Tresiba issues

hello! I’ve been reading and researching like crazy to try and find a solution, but thinking maybe tresiba just might not be a good fit for my daughter… unless someone has some suggestions for us! sorry - it’s going to be long…

My daughter is 15 and we recently (just over a month ago) switched from lantus to tresiba. She requires much more basal insulin between the hours of 10-3pm. With lantus we were able to split the dose - 28 units in the am and 20 in the pm with an hour overlap to help combat the increased need during that time of day…

We had high hopes with tresiba, but are having a heck of a time figuring out how to make it work for us… she was taking 40 units at 9pm - seeing a slight peak as soon as she fell asleep and then a gradual decline the rest of the night - as soon as she wakes - she rises slightly, is completely steady for 3 hours or so and then starts the slow and steady climb into the 300s ?! Dr suggested we move her dose to 6pm and it has helped perfectly to level out the evening/ overnight hours, but we are still seeing the ridiculous rise during the day! (beyond that he had no suggestions) It is not related to carb ratios - as she does not eat lunch at school… its an ongoing conversation, but she just isn’t hungry and it’s apparently not cool to eat lunch at high school … we have tried pre-empting the rise before it starts with a dose of humalog and it has done nothing. it takes MULTIPLE corrections to bring her down and then she more often than not goes back up again - I have adjusted sensitivity during this time of day and nothing is working! I’m seriously tearing my hair out…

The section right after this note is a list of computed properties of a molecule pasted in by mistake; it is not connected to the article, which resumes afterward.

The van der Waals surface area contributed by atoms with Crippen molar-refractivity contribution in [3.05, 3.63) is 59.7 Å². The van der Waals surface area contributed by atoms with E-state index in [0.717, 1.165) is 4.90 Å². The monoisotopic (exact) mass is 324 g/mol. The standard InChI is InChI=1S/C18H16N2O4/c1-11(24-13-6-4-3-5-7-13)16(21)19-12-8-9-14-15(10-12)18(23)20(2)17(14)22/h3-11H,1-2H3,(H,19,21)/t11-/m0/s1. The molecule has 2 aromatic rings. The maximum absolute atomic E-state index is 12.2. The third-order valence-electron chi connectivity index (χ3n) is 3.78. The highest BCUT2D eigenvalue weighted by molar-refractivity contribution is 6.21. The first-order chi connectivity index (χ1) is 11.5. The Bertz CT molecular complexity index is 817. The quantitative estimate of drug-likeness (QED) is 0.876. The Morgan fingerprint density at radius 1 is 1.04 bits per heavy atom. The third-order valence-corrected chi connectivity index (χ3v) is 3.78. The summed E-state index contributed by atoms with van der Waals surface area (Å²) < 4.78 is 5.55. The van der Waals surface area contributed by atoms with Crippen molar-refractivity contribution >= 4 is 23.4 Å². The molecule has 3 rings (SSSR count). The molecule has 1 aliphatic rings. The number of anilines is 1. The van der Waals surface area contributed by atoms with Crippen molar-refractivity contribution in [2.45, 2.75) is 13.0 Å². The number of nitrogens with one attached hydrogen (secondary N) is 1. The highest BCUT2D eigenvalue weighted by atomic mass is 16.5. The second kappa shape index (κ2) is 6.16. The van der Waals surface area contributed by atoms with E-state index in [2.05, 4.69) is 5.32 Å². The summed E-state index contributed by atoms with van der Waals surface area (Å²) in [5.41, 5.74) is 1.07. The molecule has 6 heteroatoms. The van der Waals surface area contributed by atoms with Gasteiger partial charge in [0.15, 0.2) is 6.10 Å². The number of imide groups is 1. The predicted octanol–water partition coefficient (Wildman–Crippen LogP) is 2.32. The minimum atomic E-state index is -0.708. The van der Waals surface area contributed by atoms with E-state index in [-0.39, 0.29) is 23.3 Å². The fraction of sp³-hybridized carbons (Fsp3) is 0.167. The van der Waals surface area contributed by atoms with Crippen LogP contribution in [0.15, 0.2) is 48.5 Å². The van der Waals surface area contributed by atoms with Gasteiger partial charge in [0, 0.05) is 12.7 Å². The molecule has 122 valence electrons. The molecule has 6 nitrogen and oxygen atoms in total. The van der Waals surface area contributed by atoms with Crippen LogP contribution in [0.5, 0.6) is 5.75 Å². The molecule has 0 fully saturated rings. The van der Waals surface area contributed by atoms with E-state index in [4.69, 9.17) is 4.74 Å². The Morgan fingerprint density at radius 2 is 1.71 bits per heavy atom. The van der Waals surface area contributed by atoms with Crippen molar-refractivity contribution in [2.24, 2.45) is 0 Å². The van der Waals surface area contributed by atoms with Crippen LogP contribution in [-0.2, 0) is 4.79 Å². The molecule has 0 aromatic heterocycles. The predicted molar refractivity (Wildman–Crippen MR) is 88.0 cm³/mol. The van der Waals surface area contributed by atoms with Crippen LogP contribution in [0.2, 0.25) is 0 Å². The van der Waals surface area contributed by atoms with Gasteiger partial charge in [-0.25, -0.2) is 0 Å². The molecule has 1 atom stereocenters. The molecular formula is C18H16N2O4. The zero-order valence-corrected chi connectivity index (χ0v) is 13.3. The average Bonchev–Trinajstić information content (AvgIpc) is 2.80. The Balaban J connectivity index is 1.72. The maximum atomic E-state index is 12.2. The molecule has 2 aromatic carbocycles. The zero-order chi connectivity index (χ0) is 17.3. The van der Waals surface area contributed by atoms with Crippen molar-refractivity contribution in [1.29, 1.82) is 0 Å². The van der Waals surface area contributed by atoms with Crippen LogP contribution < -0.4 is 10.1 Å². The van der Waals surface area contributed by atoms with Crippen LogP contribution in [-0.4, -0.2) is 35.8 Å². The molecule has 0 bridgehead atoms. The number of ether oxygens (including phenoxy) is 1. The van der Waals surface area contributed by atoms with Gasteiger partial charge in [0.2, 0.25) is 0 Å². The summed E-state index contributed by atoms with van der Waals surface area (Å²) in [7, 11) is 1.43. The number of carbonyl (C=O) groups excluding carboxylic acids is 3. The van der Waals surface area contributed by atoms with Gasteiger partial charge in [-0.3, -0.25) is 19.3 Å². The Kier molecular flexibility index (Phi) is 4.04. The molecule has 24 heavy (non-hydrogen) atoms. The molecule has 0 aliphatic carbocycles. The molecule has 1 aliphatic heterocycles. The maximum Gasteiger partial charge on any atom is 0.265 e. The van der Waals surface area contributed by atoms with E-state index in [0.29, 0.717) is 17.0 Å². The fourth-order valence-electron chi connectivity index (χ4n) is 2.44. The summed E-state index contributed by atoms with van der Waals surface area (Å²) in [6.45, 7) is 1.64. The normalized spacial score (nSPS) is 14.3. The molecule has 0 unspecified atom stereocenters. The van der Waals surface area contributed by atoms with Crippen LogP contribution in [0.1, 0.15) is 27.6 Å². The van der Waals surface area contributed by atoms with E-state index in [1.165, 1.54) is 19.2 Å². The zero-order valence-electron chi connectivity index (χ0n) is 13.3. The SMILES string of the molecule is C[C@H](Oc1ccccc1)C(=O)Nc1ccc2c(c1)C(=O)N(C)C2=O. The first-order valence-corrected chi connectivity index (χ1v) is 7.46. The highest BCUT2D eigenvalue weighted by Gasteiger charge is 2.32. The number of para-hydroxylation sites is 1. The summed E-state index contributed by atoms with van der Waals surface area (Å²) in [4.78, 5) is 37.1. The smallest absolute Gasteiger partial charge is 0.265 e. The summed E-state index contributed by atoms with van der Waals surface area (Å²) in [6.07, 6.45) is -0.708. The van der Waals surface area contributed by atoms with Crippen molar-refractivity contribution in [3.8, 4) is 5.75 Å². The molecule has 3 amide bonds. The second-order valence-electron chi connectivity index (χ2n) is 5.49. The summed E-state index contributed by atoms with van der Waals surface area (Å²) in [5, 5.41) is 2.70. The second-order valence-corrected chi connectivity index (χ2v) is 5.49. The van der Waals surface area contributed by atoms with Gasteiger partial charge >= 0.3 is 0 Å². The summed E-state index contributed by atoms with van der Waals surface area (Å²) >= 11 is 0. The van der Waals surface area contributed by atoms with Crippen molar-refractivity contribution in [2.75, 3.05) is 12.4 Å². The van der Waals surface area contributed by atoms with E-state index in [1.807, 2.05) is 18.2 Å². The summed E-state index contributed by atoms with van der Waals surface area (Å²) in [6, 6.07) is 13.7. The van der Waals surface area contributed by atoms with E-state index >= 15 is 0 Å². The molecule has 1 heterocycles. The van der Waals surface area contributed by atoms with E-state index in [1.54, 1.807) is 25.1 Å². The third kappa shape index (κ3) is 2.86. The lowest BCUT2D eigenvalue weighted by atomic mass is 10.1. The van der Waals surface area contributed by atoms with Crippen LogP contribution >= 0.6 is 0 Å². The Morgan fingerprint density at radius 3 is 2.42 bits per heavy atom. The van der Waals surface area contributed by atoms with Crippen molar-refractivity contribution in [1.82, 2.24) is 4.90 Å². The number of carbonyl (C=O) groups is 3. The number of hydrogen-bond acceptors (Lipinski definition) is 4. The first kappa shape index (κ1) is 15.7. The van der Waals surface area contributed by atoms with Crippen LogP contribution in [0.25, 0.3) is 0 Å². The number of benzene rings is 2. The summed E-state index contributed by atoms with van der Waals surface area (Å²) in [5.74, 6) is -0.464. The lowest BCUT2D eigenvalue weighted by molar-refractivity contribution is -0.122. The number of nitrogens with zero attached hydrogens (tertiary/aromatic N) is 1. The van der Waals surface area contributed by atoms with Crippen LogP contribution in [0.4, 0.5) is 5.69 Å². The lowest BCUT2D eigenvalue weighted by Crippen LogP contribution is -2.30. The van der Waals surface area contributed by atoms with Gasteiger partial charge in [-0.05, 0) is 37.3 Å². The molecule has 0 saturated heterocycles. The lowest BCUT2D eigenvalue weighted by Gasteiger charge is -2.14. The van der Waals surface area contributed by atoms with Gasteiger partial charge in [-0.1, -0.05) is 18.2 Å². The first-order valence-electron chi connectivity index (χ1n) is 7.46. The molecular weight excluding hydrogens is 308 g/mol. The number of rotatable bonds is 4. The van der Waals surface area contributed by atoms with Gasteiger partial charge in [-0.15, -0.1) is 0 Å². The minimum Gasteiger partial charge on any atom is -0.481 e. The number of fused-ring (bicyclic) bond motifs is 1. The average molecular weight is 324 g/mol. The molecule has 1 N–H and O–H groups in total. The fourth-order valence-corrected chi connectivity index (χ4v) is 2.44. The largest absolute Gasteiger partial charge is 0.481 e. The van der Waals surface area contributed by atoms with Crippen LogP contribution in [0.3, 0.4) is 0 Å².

I know it isn’t supposedly necessary to split the dose as it essentially it lasts 42 hours in the body - but has anyone had success in doing so??? Should I try moving the dose to the AM instead of PM? Does this sound like it is wearing off early ??? Could I try alternating say 40 units one night and 42 the next to help with the tail that is wearing off ??

do any of these ideas make sense? I feel like a mad scientist trying to figure all this out…